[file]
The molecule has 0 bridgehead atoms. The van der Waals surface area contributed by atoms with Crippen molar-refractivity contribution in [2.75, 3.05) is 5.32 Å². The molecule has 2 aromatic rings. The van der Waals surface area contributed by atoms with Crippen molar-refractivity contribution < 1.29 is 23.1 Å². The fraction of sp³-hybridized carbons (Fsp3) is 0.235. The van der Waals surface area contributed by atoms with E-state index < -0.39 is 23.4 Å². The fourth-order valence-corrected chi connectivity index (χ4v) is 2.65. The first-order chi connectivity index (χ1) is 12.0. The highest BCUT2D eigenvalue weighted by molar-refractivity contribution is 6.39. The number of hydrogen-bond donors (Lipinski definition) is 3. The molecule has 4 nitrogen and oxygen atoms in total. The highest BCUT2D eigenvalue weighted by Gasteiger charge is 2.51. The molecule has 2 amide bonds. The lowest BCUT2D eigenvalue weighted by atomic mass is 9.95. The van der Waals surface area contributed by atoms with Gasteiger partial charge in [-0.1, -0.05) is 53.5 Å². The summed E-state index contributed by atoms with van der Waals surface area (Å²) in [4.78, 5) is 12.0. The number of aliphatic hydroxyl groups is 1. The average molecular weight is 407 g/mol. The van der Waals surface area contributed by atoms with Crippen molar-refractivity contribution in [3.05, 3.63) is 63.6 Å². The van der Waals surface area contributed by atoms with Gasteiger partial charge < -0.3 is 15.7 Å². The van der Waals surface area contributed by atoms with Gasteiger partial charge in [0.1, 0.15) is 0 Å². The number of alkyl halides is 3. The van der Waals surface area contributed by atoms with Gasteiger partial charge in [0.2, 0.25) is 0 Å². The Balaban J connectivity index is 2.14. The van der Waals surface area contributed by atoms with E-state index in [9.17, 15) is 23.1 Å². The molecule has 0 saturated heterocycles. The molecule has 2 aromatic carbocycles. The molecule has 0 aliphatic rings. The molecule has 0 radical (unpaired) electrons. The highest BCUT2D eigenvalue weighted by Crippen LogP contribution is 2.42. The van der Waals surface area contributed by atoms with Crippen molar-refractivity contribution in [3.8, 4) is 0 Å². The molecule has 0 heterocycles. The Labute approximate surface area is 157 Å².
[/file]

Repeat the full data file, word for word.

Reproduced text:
The molecule has 0 bridgehead atoms. The van der Waals surface area contributed by atoms with Crippen molar-refractivity contribution in [2.75, 3.05) is 5.32 Å². The molecule has 2 aromatic rings. The van der Waals surface area contributed by atoms with Crippen molar-refractivity contribution < 1.29 is 23.1 Å². The fraction of sp³-hybridized carbons (Fsp3) is 0.235. The van der Waals surface area contributed by atoms with E-state index < -0.39 is 23.4 Å². The fourth-order valence-corrected chi connectivity index (χ4v) is 2.65. The first-order chi connectivity index (χ1) is 12.0. The highest BCUT2D eigenvalue weighted by molar-refractivity contribution is 6.39. The number of hydrogen-bond donors (Lipinski definition) is 3. The molecule has 4 nitrogen and oxygen atoms in total. The highest BCUT2D eigenvalue weighted by Gasteiger charge is 2.51. The molecule has 2 amide bonds. The lowest BCUT2D eigenvalue weighted by atomic mass is 9.95. The van der Waals surface area contributed by atoms with Gasteiger partial charge in [-0.1, -0.05) is 53.5 Å². The summed E-state index contributed by atoms with van der Waals surface area (Å²) in [4.78, 5) is 12.0. The number of aliphatic hydroxyl groups is 1. The average molecular weight is 407 g/mol. The van der Waals surface area contributed by atoms with Crippen molar-refractivity contribution in [3.05, 3.63) is 63.6 Å². The van der Waals surface area contributed by atoms with Gasteiger partial charge < -0.3 is 15.7 Å². The van der Waals surface area contributed by atoms with Gasteiger partial charge in [0.1, 0.15) is 0 Å². The number of alkyl halides is 3. The van der Waals surface area contributed by atoms with Gasteiger partial charge in [0.2, 0.25) is 0 Å². The Balaban J connectivity index is 2.14. The van der Waals surface area contributed by atoms with E-state index in [9.17, 15) is 23.1 Å². The molecule has 0 saturated heterocycles. The molecule has 2 aromatic carbocycles. The molecule has 0 aliphatic rings. The molecule has 0 radical (unpaired) electrons. The highest BCUT2D eigenvalue weighted by Crippen LogP contribution is 2.42. The van der Waals surface area contributed by atoms with Crippen molar-refractivity contribution in [3.8, 4) is 0 Å². The molecule has 0 heterocycles. The Labute approximate surface area is 157 Å².